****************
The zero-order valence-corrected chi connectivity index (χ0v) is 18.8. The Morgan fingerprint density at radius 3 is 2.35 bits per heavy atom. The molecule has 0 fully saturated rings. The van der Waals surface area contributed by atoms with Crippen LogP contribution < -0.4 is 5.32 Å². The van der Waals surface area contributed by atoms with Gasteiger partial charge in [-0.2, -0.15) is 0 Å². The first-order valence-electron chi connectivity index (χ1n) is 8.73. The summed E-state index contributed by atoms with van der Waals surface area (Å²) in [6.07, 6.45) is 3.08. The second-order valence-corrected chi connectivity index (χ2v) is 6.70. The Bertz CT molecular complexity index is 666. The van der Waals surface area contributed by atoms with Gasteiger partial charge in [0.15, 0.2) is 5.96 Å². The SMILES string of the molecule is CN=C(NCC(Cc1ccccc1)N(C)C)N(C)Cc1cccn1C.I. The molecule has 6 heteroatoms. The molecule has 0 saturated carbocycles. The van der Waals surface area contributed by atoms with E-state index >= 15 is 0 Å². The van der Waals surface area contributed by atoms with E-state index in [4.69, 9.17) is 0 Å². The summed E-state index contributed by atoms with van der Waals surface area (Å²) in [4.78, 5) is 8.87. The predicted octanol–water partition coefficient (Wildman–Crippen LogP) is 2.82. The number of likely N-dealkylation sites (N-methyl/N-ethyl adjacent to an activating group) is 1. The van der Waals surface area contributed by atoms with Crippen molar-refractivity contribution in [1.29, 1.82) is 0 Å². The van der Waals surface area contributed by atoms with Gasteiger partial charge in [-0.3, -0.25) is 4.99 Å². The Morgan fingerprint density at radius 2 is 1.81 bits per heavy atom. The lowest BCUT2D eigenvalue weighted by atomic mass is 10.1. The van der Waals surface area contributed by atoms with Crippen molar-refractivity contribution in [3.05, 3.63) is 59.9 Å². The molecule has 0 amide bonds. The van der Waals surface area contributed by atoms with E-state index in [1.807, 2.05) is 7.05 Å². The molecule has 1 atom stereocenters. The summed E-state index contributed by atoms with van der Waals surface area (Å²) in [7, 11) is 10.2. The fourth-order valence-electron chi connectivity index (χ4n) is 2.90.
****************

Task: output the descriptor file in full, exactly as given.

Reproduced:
The zero-order valence-corrected chi connectivity index (χ0v) is 18.8. The Morgan fingerprint density at radius 3 is 2.35 bits per heavy atom. The molecule has 0 fully saturated rings. The van der Waals surface area contributed by atoms with Crippen LogP contribution < -0.4 is 5.32 Å². The van der Waals surface area contributed by atoms with Gasteiger partial charge in [-0.2, -0.15) is 0 Å². The first-order valence-electron chi connectivity index (χ1n) is 8.73. The summed E-state index contributed by atoms with van der Waals surface area (Å²) in [6.07, 6.45) is 3.08. The second-order valence-corrected chi connectivity index (χ2v) is 6.70. The Bertz CT molecular complexity index is 666. The van der Waals surface area contributed by atoms with Gasteiger partial charge in [0.15, 0.2) is 5.96 Å². The SMILES string of the molecule is CN=C(NCC(Cc1ccccc1)N(C)C)N(C)Cc1cccn1C.I. The molecule has 6 heteroatoms. The molecule has 0 saturated carbocycles. The van der Waals surface area contributed by atoms with E-state index >= 15 is 0 Å². The van der Waals surface area contributed by atoms with E-state index in [4.69, 9.17) is 0 Å². The summed E-state index contributed by atoms with van der Waals surface area (Å²) in [4.78, 5) is 8.87. The predicted octanol–water partition coefficient (Wildman–Crippen LogP) is 2.82. The number of likely N-dealkylation sites (N-methyl/N-ethyl adjacent to an activating group) is 1. The van der Waals surface area contributed by atoms with Crippen molar-refractivity contribution in [1.29, 1.82) is 0 Å². The van der Waals surface area contributed by atoms with Gasteiger partial charge in [-0.3, -0.25) is 4.99 Å². The Morgan fingerprint density at radius 2 is 1.81 bits per heavy atom. The lowest BCUT2D eigenvalue weighted by atomic mass is 10.1. The van der Waals surface area contributed by atoms with Crippen molar-refractivity contribution in [3.05, 3.63) is 59.9 Å². The molecule has 0 amide bonds. The van der Waals surface area contributed by atoms with E-state index in [1.807, 2.05) is 7.05 Å². The molecule has 1 atom stereocenters. The summed E-state index contributed by atoms with van der Waals surface area (Å²) in [7, 11) is 10.2. The fourth-order valence-electron chi connectivity index (χ4n) is 2.90.